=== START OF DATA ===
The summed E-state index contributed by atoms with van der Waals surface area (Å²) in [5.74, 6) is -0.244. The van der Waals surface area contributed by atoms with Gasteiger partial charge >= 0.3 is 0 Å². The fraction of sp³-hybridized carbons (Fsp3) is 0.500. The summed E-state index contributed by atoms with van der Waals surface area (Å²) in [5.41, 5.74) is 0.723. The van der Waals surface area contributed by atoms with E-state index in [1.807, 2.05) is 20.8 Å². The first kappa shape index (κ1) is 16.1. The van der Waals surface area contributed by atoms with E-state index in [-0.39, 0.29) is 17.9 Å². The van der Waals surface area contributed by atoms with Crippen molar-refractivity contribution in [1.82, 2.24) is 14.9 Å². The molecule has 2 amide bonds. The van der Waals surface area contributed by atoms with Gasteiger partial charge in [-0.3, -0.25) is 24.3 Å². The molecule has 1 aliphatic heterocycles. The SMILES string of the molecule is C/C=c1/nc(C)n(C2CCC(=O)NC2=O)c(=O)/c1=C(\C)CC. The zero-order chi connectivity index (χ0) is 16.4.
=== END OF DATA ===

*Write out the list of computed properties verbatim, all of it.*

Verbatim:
The summed E-state index contributed by atoms with van der Waals surface area (Å²) in [5.74, 6) is -0.244. The van der Waals surface area contributed by atoms with Gasteiger partial charge >= 0.3 is 0 Å². The fraction of sp³-hybridized carbons (Fsp3) is 0.500. The summed E-state index contributed by atoms with van der Waals surface area (Å²) in [5.41, 5.74) is 0.723. The van der Waals surface area contributed by atoms with E-state index in [1.807, 2.05) is 20.8 Å². The first kappa shape index (κ1) is 16.1. The van der Waals surface area contributed by atoms with E-state index in [-0.39, 0.29) is 17.9 Å². The van der Waals surface area contributed by atoms with Crippen molar-refractivity contribution in [1.82, 2.24) is 14.9 Å². The molecule has 2 amide bonds. The van der Waals surface area contributed by atoms with Gasteiger partial charge in [-0.3, -0.25) is 24.3 Å². The molecule has 1 aliphatic heterocycles. The SMILES string of the molecule is C/C=c1/nc(C)n(C2CCC(=O)NC2=O)c(=O)/c1=C(\C)CC. The zero-order chi connectivity index (χ0) is 16.4.